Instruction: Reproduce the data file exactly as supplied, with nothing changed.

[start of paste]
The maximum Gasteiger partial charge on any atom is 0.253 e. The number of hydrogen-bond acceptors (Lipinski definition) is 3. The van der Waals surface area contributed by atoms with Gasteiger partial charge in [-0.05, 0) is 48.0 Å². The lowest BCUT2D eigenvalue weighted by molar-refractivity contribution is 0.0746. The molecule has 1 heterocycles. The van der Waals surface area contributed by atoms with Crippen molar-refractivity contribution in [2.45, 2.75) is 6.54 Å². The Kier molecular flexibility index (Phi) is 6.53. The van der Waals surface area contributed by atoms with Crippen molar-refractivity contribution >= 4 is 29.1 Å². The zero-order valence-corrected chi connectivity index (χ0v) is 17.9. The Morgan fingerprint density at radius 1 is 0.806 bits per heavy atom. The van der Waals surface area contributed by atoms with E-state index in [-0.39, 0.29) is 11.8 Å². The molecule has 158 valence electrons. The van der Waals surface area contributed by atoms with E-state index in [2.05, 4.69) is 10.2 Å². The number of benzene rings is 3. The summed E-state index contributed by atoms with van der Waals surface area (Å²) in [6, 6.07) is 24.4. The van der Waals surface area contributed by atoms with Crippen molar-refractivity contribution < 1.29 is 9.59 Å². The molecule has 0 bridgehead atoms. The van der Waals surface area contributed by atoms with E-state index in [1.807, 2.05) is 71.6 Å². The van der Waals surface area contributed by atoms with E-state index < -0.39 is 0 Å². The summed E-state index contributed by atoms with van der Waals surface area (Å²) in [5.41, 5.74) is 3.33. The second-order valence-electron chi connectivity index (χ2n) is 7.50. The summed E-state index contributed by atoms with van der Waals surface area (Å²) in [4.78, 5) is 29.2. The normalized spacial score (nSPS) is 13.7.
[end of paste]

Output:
The maximum Gasteiger partial charge on any atom is 0.253 e. The number of hydrogen-bond acceptors (Lipinski definition) is 3. The van der Waals surface area contributed by atoms with Gasteiger partial charge in [-0.05, 0) is 48.0 Å². The lowest BCUT2D eigenvalue weighted by molar-refractivity contribution is 0.0746. The molecule has 1 heterocycles. The van der Waals surface area contributed by atoms with Crippen molar-refractivity contribution in [2.45, 2.75) is 6.54 Å². The Kier molecular flexibility index (Phi) is 6.53. The van der Waals surface area contributed by atoms with Crippen molar-refractivity contribution >= 4 is 29.1 Å². The zero-order valence-corrected chi connectivity index (χ0v) is 17.9. The Morgan fingerprint density at radius 1 is 0.806 bits per heavy atom. The van der Waals surface area contributed by atoms with E-state index in [-0.39, 0.29) is 11.8 Å². The molecule has 158 valence electrons. The van der Waals surface area contributed by atoms with E-state index in [2.05, 4.69) is 10.2 Å². The number of benzene rings is 3. The summed E-state index contributed by atoms with van der Waals surface area (Å²) in [6, 6.07) is 24.4. The van der Waals surface area contributed by atoms with Crippen molar-refractivity contribution < 1.29 is 9.59 Å². The molecule has 0 bridgehead atoms. The van der Waals surface area contributed by atoms with E-state index in [1.807, 2.05) is 71.6 Å². The van der Waals surface area contributed by atoms with E-state index < -0.39 is 0 Å². The summed E-state index contributed by atoms with van der Waals surface area (Å²) in [5.41, 5.74) is 3.33. The second-order valence-electron chi connectivity index (χ2n) is 7.50. The summed E-state index contributed by atoms with van der Waals surface area (Å²) in [4.78, 5) is 29.2. The normalized spacial score (nSPS) is 13.7.